Douglas L. Patterson, Athens, for appellant. Michael C. Sizemore of The Sizemore Law Group, Athens, for appellee.
Douglas L. Patterson, Athens, for appellant.
Michael C. Sizemore of The Sizemore Law Group, Athens, for appellee.
A.H. (“the father”) appeals from a judgment of the Limestone Juvenile Court (“the juvenile court”) to the extent that it terminated his parental rights to K.O.C. (“the child”) upon the petition of B.C. (“the mother”). See A.H. v. B.C., 178 So.3d 850 (Ala.Civ.App.2013). We affirm.
“[The mother] gave birth to the child on December 22, 2008. The mother and the father have never married, but the father's paternity was adjudicated by the Limestone District Court on October 25, 2010.
“On February 13, 2013, the mother filed a petition seeking to terminate the father's parental rights to the child. In that petition, the mother alleged that the father had abandoned the child and that he had failed to maintain contact with the child, had failed to adjust his circumstances to fit the needs of the child, and had failed to provide financial support for the child. The mother did not specifically allege that child was dependent, delinquent, or in need of supervision.
“On June 25, 2013, the juvenile court conducted an ore tenus hearing on the mother's petition. The father did not attend the hearing, but he was represented by legal counsel and his attorney was present at that hearing. Although the father's attorney moved to dismiss the proceeding for lack of subject-matter jurisdiction, the juvenile court denied that motion. On June 27, 2013, the juvenile court entered a judgment terminating the father's parental rights. In that judgment, the juvenile court did not make a finding that the child is dependent, delinquent, or in need of supervision. The father timely filed his notice of appeal.”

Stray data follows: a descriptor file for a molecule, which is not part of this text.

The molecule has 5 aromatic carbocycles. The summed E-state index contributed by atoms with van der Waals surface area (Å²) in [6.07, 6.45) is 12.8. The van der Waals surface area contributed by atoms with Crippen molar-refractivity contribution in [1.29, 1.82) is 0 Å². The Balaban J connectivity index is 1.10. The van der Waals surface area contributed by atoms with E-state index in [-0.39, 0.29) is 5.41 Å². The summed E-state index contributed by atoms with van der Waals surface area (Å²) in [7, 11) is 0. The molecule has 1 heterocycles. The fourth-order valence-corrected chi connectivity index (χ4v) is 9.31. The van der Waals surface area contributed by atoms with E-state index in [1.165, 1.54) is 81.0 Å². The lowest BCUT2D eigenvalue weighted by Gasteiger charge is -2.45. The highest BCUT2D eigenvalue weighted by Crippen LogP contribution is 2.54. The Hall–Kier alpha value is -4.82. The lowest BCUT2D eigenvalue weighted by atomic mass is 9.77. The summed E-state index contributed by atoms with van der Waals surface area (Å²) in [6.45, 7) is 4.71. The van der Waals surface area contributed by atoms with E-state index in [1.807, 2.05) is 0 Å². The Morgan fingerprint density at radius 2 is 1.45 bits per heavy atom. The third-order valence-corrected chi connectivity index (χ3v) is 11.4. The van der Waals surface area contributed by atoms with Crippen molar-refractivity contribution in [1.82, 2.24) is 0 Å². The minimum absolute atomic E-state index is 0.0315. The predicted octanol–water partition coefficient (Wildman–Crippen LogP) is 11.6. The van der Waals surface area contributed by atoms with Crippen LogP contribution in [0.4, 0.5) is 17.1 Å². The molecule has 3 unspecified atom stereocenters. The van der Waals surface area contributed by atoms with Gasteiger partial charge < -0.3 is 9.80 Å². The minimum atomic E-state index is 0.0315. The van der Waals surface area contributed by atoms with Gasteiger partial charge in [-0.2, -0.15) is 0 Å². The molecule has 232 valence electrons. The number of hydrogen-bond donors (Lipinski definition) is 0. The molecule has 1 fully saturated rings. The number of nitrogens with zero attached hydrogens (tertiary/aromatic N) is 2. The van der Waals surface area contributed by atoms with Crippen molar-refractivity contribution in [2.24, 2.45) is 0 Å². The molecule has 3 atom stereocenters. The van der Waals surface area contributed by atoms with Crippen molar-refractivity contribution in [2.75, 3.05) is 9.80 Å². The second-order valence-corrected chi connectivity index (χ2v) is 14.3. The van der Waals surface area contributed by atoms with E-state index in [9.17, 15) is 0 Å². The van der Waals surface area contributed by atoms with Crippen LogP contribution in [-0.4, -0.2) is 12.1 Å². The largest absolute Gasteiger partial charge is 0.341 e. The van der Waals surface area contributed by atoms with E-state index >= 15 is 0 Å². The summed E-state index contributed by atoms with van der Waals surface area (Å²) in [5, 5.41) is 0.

A.H. v. B.C., 178 So.3d at 850–51.
On appeal, the father first argued that, because the mother had not alleged in her petition that the child was dependent, delinquent, or in need of supervision, the juvenile court lacked subject-matter jurisdiction. On original submission, this court agreed with the father and concluded that, under Ala.Code 1975, § 12–15–114, because the termination-of-parental-rights proceeding in the present case did not arise out of a dependency, delinquency, or child-in-need-of-supervision proceeding, the juvenile court did not have subject-matter jurisdiction to enter its judgment. 178 So.3d at 851. On certiorari review, the Alabama Supreme Court reversed this court's judgment. Ex parte B.C., 178 So.3d 853 (Ala.2015). The supreme court held that “ ‘a juvenile court may exercise jurisdiction under § 12–15–114[, Ala.Code 1975,] over a termination-of-parental-rights claim when the subject of the termination was not a child alleged “to have committed a delinquent act, to be dependent, or to be in need of supervision.” ’ ” 178 So.3d at 855 (quoting Ex parte L.J., 176 So.3d 186, 194 (Ala.2014)), and it remanded the cause to this court for us to consider any arguments that had been pretermitted by this court on original submission. 178 So.3d at 858.